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Does Intermittent Fasting Work?

Posted by Dr. Robert Portman on 11/25/2020 to Performance Tip Of The Week
Does Intermittent Fasting Work?
Intermittent fasting is the latest diet fad. Promoted by health bloggers and endorsed by celebrities, intermittent fasting is the number one diet searched on Google. Intermittent fasting is a schedule where you eat all of your meals between 12-8pm and fast the other 16 hours. It claims to produce more weight loss and better insulin control. What are the facts?

Transforming Your Fat Cells Into Fat Burning Engines

Posted by Dr. Robert Portman on 11/25/2020 to Performance Tip Of The Week
Transforming Your Fat Cells Into Fat Burning Engines
Scientists have identified a number of ways to convert white or "bad fat" into beige or "good fat". One of the most effective ways is to simply lower the temperature of your environment. At lower temperatures, your body needs to generate more heat so there is an increase in browning.

What Color Are Your Fat Cells, White, Brown Or Beige?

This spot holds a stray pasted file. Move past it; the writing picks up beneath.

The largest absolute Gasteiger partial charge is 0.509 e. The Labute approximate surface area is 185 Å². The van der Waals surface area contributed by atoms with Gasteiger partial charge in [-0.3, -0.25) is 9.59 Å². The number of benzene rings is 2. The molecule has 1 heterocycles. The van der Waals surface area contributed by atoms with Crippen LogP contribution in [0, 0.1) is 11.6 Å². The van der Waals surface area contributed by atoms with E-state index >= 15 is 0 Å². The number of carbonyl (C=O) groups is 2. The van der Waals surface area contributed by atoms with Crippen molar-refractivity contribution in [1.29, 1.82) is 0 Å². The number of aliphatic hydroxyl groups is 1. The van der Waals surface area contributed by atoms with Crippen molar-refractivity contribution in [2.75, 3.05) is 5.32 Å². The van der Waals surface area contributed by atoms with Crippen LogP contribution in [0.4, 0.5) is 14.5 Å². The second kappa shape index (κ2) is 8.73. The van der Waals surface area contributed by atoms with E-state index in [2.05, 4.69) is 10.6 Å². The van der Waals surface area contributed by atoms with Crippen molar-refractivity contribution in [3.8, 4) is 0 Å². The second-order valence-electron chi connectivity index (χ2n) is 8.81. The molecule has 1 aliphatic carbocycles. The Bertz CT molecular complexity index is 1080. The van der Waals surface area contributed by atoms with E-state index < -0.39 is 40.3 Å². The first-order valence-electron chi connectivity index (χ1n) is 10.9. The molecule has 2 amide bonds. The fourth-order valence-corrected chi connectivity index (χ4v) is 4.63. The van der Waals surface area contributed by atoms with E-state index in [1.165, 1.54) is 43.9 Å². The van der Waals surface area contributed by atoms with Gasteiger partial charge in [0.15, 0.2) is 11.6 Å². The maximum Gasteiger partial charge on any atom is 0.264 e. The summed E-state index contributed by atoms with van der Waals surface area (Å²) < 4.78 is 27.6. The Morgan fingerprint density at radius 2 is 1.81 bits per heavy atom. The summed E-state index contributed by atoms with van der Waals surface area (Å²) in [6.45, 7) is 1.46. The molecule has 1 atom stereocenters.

Posted by Dr. Robert Portman on 11/25/2020 to Performance Tip Of The Week
What Color Are Your Fat Cells, White, Brown Or Beige?
No, this is not a decorating tip. Over the last decade researchers have developed a new understanding of our fat cells. Traditionally, fat cells were viewed as energy storage containers. Food that was not needed for metabolism or energy was converted into fat and then stored in white fat cells, principally located beneath the skin or in the abdominal cavity.


The Endorphin Myth

Posted by Dr. Robert Portman on 11/25/2020 to Performance Tip Of The Week
The Endorphin Myth
The "Runner's High" was first described in the 1970's. Runners, after covering lengthy distances, described their mood as euphoric. This description initiated a great deal of research to determine if the "runner's high" had a basis in physiology.  In the 80's a number of studies were published linking the "runner's high" to the release of endorphins, natural opioids produced by the body. Research suggested that endorphins released during extended endurance exercise acted similar to morphine producing feelings of euphoria. In other words, endorphin release created the "runner's high". Case closed.

Can A Tattoo Impair Endurance Performance?

Posted by Dr. Robert Portman on 11/4/2020 to Performance Tip Of The Week
Can A Tattoo Impair Endurance Performance?

Even suggesting a tattoo can negatively impact endurance performance sounds like heresy. Tattoos have become part of our life (or more accurately our bodies). Approximately 30% of Americans have at least one tattoo, which is a significant increase over the last seven years. Against this backdrop is a recent report that suggests tattoos could impact endurance performance.


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